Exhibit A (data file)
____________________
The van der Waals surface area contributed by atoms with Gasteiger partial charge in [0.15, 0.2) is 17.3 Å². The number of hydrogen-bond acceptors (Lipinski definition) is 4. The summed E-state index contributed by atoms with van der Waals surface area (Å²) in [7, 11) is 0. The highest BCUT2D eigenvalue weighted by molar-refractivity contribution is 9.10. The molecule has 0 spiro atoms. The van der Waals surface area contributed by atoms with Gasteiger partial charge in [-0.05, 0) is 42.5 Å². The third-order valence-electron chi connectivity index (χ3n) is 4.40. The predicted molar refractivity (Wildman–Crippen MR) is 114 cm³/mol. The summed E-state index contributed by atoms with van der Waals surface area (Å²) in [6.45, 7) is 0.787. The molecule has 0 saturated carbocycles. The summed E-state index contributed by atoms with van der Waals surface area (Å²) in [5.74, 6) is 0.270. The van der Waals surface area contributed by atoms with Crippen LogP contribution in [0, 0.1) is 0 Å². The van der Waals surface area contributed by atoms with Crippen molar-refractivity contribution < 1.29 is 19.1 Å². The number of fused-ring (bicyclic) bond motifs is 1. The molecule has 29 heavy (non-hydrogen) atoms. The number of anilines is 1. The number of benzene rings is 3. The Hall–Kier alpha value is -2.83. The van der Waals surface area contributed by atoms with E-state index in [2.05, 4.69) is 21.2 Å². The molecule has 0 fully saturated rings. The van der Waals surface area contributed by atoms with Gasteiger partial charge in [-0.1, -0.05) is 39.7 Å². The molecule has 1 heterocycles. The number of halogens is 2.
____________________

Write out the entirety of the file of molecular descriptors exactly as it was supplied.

The van der Waals surface area contributed by atoms with Gasteiger partial charge in [0.15, 0.2) is 17.3 Å². The number of hydrogen-bond acceptors (Lipinski definition) is 4. The summed E-state index contributed by atoms with van der Waals surface area (Å²) in [7, 11) is 0. The highest BCUT2D eigenvalue weighted by molar-refractivity contribution is 9.10. The molecule has 0 spiro atoms. The van der Waals surface area contributed by atoms with Gasteiger partial charge in [-0.05, 0) is 42.5 Å². The third-order valence-electron chi connectivity index (χ3n) is 4.40. The predicted molar refractivity (Wildman–Crippen MR) is 114 cm³/mol. The summed E-state index contributed by atoms with van der Waals surface area (Å²) in [6.45, 7) is 0.787. The molecule has 0 saturated carbocycles. The summed E-state index contributed by atoms with van der Waals surface area (Å²) in [5.74, 6) is 0.270. The van der Waals surface area contributed by atoms with Crippen LogP contribution in [0, 0.1) is 0 Å². The van der Waals surface area contributed by atoms with Crippen molar-refractivity contribution < 1.29 is 19.1 Å². The number of fused-ring (bicyclic) bond motifs is 1. The molecule has 29 heavy (non-hydrogen) atoms. The number of anilines is 1. The number of benzene rings is 3. The Hall–Kier alpha value is -2.83. The van der Waals surface area contributed by atoms with E-state index in [2.05, 4.69) is 21.2 Å². The molecule has 0 fully saturated rings. The van der Waals surface area contributed by atoms with Gasteiger partial charge in [-0.1, -0.05) is 39.7 Å². The molecule has 1 heterocycles. The number of halogens is 2.